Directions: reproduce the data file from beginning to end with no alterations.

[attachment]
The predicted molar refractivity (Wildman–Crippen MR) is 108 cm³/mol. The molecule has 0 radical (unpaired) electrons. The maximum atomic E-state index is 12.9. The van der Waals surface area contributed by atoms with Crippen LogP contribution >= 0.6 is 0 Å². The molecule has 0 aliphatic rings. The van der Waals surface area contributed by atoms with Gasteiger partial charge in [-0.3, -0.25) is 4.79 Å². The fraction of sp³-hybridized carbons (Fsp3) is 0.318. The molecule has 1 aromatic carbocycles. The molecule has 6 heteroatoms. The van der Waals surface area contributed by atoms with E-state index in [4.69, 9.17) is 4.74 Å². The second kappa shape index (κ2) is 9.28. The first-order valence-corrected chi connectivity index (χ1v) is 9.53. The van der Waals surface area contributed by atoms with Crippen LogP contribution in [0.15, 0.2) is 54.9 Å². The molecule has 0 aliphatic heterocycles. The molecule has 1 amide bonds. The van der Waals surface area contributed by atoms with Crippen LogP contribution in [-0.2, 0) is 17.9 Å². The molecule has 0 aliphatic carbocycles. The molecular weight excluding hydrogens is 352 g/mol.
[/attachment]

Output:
The predicted molar refractivity (Wildman–Crippen MR) is 108 cm³/mol. The molecule has 0 radical (unpaired) electrons. The maximum atomic E-state index is 12.9. The van der Waals surface area contributed by atoms with Crippen LogP contribution >= 0.6 is 0 Å². The molecule has 0 aliphatic rings. The van der Waals surface area contributed by atoms with Gasteiger partial charge in [-0.3, -0.25) is 4.79 Å². The fraction of sp³-hybridized carbons (Fsp3) is 0.318. The molecule has 1 aromatic carbocycles. The molecule has 6 heteroatoms. The van der Waals surface area contributed by atoms with E-state index in [4.69, 9.17) is 4.74 Å². The second kappa shape index (κ2) is 9.28. The first-order valence-corrected chi connectivity index (χ1v) is 9.53. The van der Waals surface area contributed by atoms with Crippen LogP contribution in [0.15, 0.2) is 54.9 Å². The molecule has 0 aliphatic heterocycles. The molecule has 1 amide bonds. The van der Waals surface area contributed by atoms with Crippen LogP contribution in [-0.2, 0) is 17.9 Å². The molecule has 0 aliphatic carbocycles. The molecular weight excluding hydrogens is 352 g/mol.